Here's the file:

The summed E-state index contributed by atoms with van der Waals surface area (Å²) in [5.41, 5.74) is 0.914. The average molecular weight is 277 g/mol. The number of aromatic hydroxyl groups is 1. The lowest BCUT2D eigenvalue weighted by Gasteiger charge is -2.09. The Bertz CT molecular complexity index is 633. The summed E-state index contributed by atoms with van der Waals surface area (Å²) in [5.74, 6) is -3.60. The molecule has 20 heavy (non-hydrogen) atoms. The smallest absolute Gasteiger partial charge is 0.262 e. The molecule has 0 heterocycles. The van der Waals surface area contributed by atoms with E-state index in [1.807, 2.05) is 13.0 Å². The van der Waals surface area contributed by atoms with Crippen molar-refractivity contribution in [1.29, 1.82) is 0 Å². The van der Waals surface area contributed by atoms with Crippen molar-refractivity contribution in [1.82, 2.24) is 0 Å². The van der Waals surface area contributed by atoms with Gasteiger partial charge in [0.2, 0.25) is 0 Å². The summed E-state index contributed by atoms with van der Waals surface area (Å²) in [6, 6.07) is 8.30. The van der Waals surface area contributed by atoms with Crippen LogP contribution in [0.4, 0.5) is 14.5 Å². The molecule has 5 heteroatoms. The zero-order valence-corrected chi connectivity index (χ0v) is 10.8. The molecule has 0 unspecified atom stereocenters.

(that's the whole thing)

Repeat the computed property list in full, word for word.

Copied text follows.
The summed E-state index contributed by atoms with van der Waals surface area (Å²) in [5.41, 5.74) is 0.914. The average molecular weight is 277 g/mol. The number of aromatic hydroxyl groups is 1. The lowest BCUT2D eigenvalue weighted by Gasteiger charge is -2.09. The Bertz CT molecular complexity index is 633. The summed E-state index contributed by atoms with van der Waals surface area (Å²) in [5.74, 6) is -3.60. The molecule has 20 heavy (non-hydrogen) atoms. The smallest absolute Gasteiger partial charge is 0.262 e. The molecule has 0 heterocycles. The van der Waals surface area contributed by atoms with E-state index in [1.807, 2.05) is 13.0 Å². The van der Waals surface area contributed by atoms with Crippen molar-refractivity contribution in [1.29, 1.82) is 0 Å². The van der Waals surface area contributed by atoms with Crippen molar-refractivity contribution in [1.82, 2.24) is 0 Å². The van der Waals surface area contributed by atoms with Gasteiger partial charge in [0.2, 0.25) is 0 Å². The summed E-state index contributed by atoms with van der Waals surface area (Å²) in [6, 6.07) is 8.30. The van der Waals surface area contributed by atoms with Crippen LogP contribution in [0.4, 0.5) is 14.5 Å². The molecule has 5 heteroatoms. The zero-order valence-corrected chi connectivity index (χ0v) is 10.8. The molecule has 0 unspecified atom stereocenters.